Also of great interest was Panel Chairman, Darra Singh’s observation that, “while deprivation is not an excuse for criminal behaviour we must seek to tackle the underlying causes of the riots or they will happen again“. She goes on to say,”our findings have led us to set out recommendations for immediate action by individuals, government, public services and business. The threat of future riots and the response to them is not somebody else’s problem.”
As our Westminster Debate on the riots draws closer, now is the perfect time for family law professionals, members of government and key stakeholders to take some of that responsibility and help work towards creating the ultimate system, which can help to tackle many of those underlying problems (which will not go away regardless of how vigilant our police force becomes or how efficient we become at punishing members of our society) and to help give children the support they deserve. Social exclusion is spreading and the possibility of more riots looming over the horizon are simply symptoms of a deeper problem.
If you would like to attend our debate, please leave your name and contact details below and we will send you an invite.
Welcome to our next debate, which takes place on December 12th in the House of Commons and looks at the ways in which the family justice system can support families in meaningful ways after the riots and what the riots mean to both the system and parents and children in the UK.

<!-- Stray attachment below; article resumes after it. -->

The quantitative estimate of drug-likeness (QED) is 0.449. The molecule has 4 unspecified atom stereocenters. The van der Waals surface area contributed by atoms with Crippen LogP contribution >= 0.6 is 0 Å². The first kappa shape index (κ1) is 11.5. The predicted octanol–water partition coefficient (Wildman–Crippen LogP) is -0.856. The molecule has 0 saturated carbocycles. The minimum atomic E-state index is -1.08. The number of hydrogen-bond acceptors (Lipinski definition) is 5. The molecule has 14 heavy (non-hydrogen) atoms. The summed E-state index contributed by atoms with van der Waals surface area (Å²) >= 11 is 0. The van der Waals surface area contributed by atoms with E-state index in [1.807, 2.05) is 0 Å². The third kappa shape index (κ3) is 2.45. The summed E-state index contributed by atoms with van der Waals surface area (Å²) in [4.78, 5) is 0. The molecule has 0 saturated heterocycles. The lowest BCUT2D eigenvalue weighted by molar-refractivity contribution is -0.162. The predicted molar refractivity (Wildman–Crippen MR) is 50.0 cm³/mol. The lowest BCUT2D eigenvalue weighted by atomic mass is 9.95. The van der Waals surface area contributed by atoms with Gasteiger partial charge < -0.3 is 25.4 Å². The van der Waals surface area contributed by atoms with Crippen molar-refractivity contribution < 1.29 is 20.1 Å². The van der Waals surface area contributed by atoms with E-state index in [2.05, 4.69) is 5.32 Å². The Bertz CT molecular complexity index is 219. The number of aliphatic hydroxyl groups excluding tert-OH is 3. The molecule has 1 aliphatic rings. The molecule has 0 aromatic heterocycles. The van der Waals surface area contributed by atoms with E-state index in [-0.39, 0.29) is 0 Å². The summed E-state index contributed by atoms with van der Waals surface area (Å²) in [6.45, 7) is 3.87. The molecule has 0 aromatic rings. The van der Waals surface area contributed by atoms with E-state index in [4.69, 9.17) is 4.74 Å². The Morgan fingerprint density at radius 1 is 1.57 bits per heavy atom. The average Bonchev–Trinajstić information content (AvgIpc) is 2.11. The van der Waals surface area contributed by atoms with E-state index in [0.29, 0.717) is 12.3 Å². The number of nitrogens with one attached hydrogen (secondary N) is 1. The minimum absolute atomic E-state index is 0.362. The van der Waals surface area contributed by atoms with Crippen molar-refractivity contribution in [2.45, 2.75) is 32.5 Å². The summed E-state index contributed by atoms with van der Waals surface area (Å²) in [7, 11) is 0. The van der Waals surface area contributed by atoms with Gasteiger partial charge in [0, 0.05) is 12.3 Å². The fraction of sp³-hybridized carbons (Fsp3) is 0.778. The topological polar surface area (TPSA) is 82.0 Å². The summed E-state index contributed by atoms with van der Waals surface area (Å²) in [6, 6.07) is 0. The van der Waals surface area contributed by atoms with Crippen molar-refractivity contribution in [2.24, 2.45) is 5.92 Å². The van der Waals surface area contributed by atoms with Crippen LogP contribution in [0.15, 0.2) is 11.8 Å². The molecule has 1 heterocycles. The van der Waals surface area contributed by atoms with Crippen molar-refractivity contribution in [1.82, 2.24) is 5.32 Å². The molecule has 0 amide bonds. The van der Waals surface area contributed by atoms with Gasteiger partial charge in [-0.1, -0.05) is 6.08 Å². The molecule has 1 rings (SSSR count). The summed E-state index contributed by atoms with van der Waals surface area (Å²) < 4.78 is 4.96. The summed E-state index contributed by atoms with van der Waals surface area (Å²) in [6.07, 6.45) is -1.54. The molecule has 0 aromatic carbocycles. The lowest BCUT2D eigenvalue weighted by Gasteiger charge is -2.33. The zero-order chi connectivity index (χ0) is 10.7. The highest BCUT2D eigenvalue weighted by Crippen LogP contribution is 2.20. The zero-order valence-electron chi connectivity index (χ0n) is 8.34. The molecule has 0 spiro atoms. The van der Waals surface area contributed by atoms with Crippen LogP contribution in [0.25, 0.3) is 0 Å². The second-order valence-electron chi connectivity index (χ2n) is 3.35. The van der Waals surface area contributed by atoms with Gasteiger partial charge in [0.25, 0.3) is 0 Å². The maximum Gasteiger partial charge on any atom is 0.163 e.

You can click on the Riots link above in the directory or place your cursor over it to see a drop-down menu with all the information on this event, which is constantly being updated.
Orrrrrr, you can allow us to do the work for you and simply click on the links below!
It is an open event which means that anyone can come along; so, if you would like to attend, just post your email address below and we’ll send you an invite. We hope you’ll be able to join us – it should be a fun and thought-provoking evening.
The All Party Parliamentary Group on Family Law and The Court of Protection’s web content has now moved to its permanent home. Please don’t be shy about coming over and taking a look!
And for interactive comment on The Group’s activities, Researching Reform will still be blogging away and listening.
Birgit Cunningham of Babies for Justice has kindly allowed me to post up her footage of the debate. That’s right, you can see us all in motion. Ay,ay,ay…..
Many thanks to Birgit for this.
Didn’t get the chance to come to the debate? Didn’t want to leave home? Now you don’t have to…. the debate is coming to you and our series of After Party podcasts are just the ticket. Sit back, relax and listen to guests and panel members tell it like it was.
The After Party
In a bid to be tidy, the existing pages that were added to the site (like media and photos) have now been relocated as sub-pages under the Westminster Debate for Fathers main page. All you need to do, is place your cursor up to the main page and a drop down menu will appear. Poof! It’s magic 🙂